Saturday, February 27, 2016

Technological miracle called “books” continue to take hold.

The death of paper has been greatly exaggerated.  Take a look at new growth in used book stores, continued success in paper book markets, and the statistics that e-reader sales have seriously plateaued, and the indication that society is still in love with the physical printed word is alive and well. 

And schools seem to be behind the times.  There is an interesting technological revolution going on within Ukiah Unified right now and the initial results have been fairly interesting.  I won’t get into the nuts and bolts at this point because much of it is rumor and all of it is brand new.  One thing that has been broached in a smaller way is the substitution of textbooks with e-readers. 

What say you Interwebz?

In a new study conducted by American University linguistics professor Naomi Baron, researchers have found that an overwhelming majority of students prefer physical books — you know, with covers and paper — over e-books for serious reading.

These are this generations massive readers; college students.  They overwhelmingly want the physical books in their hands than an e-reader, even when the book has a digital copy at no financial cost.  And this isn’t just a college going phenomenon.  It looks like the teenagers are still into reading and that social media simply creates buzz for the purchase of the paper books. 

What’s most important to the student angle is the apparent lack of engagement that students find in an e-reader.  When presented with the opportunity to recall information, studies show that digital devices had a negative impact on the overall absorption and engagement within that information

  "the haptic and tactile feedback of a Kindle does not provide the same support for mental reconstruction of a story as a print pocket book does"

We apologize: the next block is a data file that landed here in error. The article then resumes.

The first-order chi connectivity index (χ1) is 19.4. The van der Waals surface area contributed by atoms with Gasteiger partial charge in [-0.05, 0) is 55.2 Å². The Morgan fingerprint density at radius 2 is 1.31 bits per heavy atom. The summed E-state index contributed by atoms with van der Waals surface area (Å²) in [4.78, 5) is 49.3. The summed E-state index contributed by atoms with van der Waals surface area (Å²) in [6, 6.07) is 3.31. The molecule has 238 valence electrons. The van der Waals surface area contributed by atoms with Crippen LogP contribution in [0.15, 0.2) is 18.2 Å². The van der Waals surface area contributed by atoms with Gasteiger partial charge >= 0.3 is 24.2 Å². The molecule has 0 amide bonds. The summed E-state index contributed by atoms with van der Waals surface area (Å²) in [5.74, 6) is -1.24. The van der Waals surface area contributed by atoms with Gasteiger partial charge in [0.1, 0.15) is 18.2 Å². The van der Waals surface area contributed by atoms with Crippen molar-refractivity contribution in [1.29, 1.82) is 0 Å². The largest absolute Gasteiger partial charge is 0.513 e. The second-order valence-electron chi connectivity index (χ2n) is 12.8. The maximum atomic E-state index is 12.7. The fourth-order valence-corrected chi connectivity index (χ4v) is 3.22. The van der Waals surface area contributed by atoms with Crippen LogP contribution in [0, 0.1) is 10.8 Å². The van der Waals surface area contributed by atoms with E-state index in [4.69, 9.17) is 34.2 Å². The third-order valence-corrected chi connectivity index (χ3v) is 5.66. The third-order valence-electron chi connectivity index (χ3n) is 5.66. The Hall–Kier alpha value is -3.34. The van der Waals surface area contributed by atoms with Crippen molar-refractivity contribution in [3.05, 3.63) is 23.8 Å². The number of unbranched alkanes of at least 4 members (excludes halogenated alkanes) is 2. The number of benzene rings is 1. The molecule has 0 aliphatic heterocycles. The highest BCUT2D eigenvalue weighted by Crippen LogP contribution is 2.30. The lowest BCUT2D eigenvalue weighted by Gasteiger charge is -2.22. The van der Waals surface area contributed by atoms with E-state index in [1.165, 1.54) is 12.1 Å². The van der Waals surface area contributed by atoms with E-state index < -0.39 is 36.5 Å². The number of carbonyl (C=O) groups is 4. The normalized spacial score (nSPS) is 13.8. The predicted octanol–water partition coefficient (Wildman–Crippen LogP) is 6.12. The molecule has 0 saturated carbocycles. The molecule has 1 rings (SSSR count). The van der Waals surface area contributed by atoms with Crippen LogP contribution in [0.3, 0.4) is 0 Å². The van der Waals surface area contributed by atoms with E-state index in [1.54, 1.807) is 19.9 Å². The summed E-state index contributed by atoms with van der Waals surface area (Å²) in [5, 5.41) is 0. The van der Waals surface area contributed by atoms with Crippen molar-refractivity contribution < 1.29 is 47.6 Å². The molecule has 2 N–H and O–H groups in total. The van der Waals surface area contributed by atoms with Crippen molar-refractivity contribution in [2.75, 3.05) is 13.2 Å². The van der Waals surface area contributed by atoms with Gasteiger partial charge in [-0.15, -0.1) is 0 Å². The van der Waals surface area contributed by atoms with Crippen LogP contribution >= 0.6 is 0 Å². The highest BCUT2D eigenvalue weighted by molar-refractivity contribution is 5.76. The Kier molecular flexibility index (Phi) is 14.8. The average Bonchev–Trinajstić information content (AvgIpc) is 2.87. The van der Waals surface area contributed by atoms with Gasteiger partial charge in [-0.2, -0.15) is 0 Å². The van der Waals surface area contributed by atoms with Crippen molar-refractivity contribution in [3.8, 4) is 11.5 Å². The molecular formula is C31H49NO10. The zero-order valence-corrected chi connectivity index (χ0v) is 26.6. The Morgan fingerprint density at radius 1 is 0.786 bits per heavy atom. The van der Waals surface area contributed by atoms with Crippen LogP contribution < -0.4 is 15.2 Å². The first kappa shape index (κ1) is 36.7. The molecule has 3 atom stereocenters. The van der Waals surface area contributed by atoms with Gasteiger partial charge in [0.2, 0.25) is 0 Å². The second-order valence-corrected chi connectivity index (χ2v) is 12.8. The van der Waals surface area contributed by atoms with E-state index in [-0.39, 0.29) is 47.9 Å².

The statement could be seen by some as old fashioned or obsolete until you start sifting through data and realizing that, just as many teachers have said, the technology is only a tool and occasionally that tool is used improperly. 

I also buzzed around an AP U.S. Government forum where the question of e-readers as textbooks was put in front of a group.  A vast majority of teachers did not like their digital experience.  They found that either the students didn’t read as well or as often with the Kindle style books, or that the digital copies were poorly executed on Kindles and laptops.  This created a mess on Kindles because students had trouble going back to charts and graphs on previous pages, and laptop infographics ended up clunky and often distracting to the reader.  A couple of teachers noted that textbook companies like Pearson were also doing a masterful job locking schools into digital books as well.

The most dangerous part of integrating technology into schools is the act of simply integrating it into schools because it is technology.  It’s pretty and powerful and makes board members and administrators look like they are savy in the ways of current pedagogy.  That’s the wrong way to look at technology.  Technology is not pedagogy.  Technology is the tool and the teacher needs a lot more say about how that tool is most successfully used in the classroom.  Sweeping changes without consulting teachers can have disastrous and incredibly expensive consequences. 

While thinking about this, please view IKEA’s reminder to all of us about one of the greatest technological advances in human history….the Book.

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